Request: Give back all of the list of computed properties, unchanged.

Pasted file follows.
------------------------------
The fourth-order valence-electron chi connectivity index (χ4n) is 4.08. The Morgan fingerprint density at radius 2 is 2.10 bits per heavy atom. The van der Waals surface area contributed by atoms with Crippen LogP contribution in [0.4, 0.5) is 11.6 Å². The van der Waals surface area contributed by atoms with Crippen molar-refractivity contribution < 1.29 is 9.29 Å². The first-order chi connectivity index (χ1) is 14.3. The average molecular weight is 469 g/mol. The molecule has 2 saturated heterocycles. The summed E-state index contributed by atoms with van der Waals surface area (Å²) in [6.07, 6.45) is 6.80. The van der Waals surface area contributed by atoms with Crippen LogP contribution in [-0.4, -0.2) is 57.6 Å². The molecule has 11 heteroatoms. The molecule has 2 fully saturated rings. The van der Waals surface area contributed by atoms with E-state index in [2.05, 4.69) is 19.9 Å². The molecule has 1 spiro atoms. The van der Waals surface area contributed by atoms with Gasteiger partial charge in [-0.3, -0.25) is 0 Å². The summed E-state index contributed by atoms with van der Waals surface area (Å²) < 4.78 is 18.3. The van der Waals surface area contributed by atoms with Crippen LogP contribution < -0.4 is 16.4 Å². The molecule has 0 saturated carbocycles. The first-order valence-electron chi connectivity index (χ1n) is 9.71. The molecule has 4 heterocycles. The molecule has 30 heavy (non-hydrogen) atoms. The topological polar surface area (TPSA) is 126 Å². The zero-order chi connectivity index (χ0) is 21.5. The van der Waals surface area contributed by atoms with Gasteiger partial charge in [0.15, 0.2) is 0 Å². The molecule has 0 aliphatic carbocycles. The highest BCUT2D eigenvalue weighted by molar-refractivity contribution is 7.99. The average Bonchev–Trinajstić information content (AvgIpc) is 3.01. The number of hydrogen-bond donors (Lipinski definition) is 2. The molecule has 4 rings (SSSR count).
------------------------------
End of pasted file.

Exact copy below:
The fourth-order valence-electron chi connectivity index (χ4n) is 4.08. The Morgan fingerprint density at radius 2 is 2.10 bits per heavy atom. The van der Waals surface area contributed by atoms with Crippen LogP contribution in [0.4, 0.5) is 11.6 Å². The van der Waals surface area contributed by atoms with Crippen molar-refractivity contribution < 1.29 is 9.29 Å². The first-order chi connectivity index (χ1) is 14.3. The average molecular weight is 469 g/mol. The molecule has 2 saturated heterocycles. The summed E-state index contributed by atoms with van der Waals surface area (Å²) in [6.07, 6.45) is 6.80. The van der Waals surface area contributed by atoms with Crippen LogP contribution in [-0.4, -0.2) is 57.6 Å². The molecule has 11 heteroatoms. The molecule has 2 fully saturated rings. The van der Waals surface area contributed by atoms with E-state index in [2.05, 4.69) is 19.9 Å². The molecule has 1 spiro atoms. The van der Waals surface area contributed by atoms with Gasteiger partial charge in [-0.3, -0.25) is 0 Å². The summed E-state index contributed by atoms with van der Waals surface area (Å²) < 4.78 is 18.3. The van der Waals surface area contributed by atoms with Crippen LogP contribution < -0.4 is 16.4 Å². The molecule has 0 saturated carbocycles. The first-order valence-electron chi connectivity index (χ1n) is 9.71. The molecule has 4 heterocycles. The molecule has 30 heavy (non-hydrogen) atoms. The topological polar surface area (TPSA) is 126 Å². The zero-order chi connectivity index (χ0) is 21.5. The van der Waals surface area contributed by atoms with Gasteiger partial charge in [0.15, 0.2) is 0 Å². The molecule has 0 aliphatic carbocycles. The highest BCUT2D eigenvalue weighted by molar-refractivity contribution is 7.99. The average Bonchev–Trinajstić information content (AvgIpc) is 3.01. The number of hydrogen-bond donors (Lipinski definition) is 2. The molecule has 4 rings (SSSR count).